You know that your blood pressure can be affected by your sodium intake. After all, you have heard all about how excess salt in the diet can lead to a rise in your blood pressure. And, if you have been diagnosed with hypertension, your doctor might have even told you that you should consider reducing the amount of salt that you consume through your daily diet in order to bring your pressure down to a normal level. In other word, finding your sodium and blood pressure balance matters to your health and wellbeing.
What are some steps that you can take to eat better so you can prevent hypertension, or help reduce it if you already have it? Check out the tips on sodium intake below to get started.
First Off, Look Beyond Your Table Salt
Sure, the amount of salt that you add to your homemade recipes, and the salt that you add to your prepared meal when you are at the dinner table, can certainly have an impact on your overall sodium intake every day. However, table salt is not the only source of sodium in people’s diets these days. In fact, the majority of the dietary sodium Americans consume comes from eating packaged and prepared foods.
According to the American Heart Association, other major sources of salt include processed and packaged foods. If you make it a point to eat those types of foods less often, you can begin taking some major steps towards reducing your overall salt intake, and that can benefit your heart.
Other foods to consume in moderation because they might be higher in salt than you think include:
- Some legumes
How Much Sodium Should You Aim to Get?
If you want to help keep your blood pressure within a healthy range, it is a good idea to consume 2,300 mg or less per day of sodium. That being said, keep in mind that this number is the upper limit.
Ideally, it is often sensible to aim lower than the maximum daily recommended intake. For some, this means limiting consumption to 1,500 mg or less per day, especially for those who have hypertension. For others with certain health conditions, it may be ideal to drop down to 1,000 mg per day. Be that as it may, it is always recommended that you discuss what daily sodium consumption level is best for you with your doctor.
Should You Try to Cut Salt Out of Your Diet Entirely?
No. While eating too much salt can certainly be bad for your health, potentially contributing to high blood pressure, kidney problems, serious heart conditions, osteoporosis, stroke and fluid retention, this does not mean that salt should be removed from your diet completely.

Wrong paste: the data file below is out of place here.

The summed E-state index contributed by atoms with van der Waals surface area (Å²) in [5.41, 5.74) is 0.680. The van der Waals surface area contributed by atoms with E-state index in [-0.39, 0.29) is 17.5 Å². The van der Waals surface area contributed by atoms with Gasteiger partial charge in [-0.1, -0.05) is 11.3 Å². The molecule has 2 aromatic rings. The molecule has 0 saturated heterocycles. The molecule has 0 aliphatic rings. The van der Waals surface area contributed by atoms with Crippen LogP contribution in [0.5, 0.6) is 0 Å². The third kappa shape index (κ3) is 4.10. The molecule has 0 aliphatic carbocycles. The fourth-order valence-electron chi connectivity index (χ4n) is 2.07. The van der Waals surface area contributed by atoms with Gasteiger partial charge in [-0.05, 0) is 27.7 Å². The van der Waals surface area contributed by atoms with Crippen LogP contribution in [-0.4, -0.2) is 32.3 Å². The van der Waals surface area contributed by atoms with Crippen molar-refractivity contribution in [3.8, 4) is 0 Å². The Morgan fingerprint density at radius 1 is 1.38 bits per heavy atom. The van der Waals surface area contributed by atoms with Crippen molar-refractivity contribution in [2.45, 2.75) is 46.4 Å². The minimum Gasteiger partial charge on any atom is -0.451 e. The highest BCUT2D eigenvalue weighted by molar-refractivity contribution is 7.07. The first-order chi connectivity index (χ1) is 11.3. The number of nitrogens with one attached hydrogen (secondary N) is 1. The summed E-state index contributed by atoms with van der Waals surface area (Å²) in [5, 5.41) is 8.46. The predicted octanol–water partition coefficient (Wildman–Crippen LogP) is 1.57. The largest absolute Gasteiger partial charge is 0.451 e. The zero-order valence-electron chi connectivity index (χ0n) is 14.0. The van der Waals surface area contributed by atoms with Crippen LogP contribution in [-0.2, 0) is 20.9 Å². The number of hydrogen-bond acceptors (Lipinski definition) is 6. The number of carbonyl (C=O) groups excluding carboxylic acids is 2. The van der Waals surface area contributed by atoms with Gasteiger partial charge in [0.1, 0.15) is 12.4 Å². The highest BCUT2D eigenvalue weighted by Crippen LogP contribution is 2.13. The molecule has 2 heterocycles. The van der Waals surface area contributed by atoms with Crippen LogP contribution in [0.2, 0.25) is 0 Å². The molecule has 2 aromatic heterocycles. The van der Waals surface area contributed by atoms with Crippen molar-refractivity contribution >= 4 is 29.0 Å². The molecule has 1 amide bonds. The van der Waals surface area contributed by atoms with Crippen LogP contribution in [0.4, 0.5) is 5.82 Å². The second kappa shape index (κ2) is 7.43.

Sodium is an essential mineral that is an important nutrient for the human body. When consumed in appropriate quantities, the body uses salt to maintain healthy blood pressure and balance fluids in the blood. It is also vital for nerve and muscle function. Therefore, while most Americans could probably benefit from a lower sodium diet compared to their current consumption levels, eating an insufficient amount of sodium isn’t good for you, either. This is why it is important to find the right sodium and blood pressure balance for you.
Cooking Tips for Low-Salt Diets
If you want to follow a low-salt diet, it’s important to begin reading labels. Whenever possible, choose products that are labeled low-sodium. Plus, when you are calculating how many milligrams of salt you are ingesting in a day, reading labels can be especially helpful because it lets you easily do some math to figure it all out.
Do you cook at home? Great! Start using lower amounts of salt to season your food. Little by little, your taste buds will adjust, and you will end up preferring less salt before you know it. You can also take this as an opportunity to experiment with a variety of spices and herbs to season your food in a different, and healthier, way.
Have more veggies and fruits, as well as unsalted seeds and nuts, when preparing meals and having snacks. You can also use dried peas, lentils, and beans for your homemade meals to help cut back on salt. And, when you sit down to eat, just enjoy the flavors of the foods without adding additional salt.
Finding the Sodium and Blood Pressure Balance – You Can Do It!
A lot of people find it hard to cut back on their salt intake, but for the benefit of your heart and blood pressure, it is most definitely worth it. Once you get the hang of maintaining your sodium and blood pressure balance, you’ll realize it isn’t difficult to do long-term when you’re able to make informed decisions.
Just remember, if you are concerned about your blood pressure and/or think that dramatically reducing your sodium intake may be beneficial to improving certain health conditions, talk to your doctor before you make any drastic changes to your diet. It’s important to make sure the changes you make are the best for your wellbeing.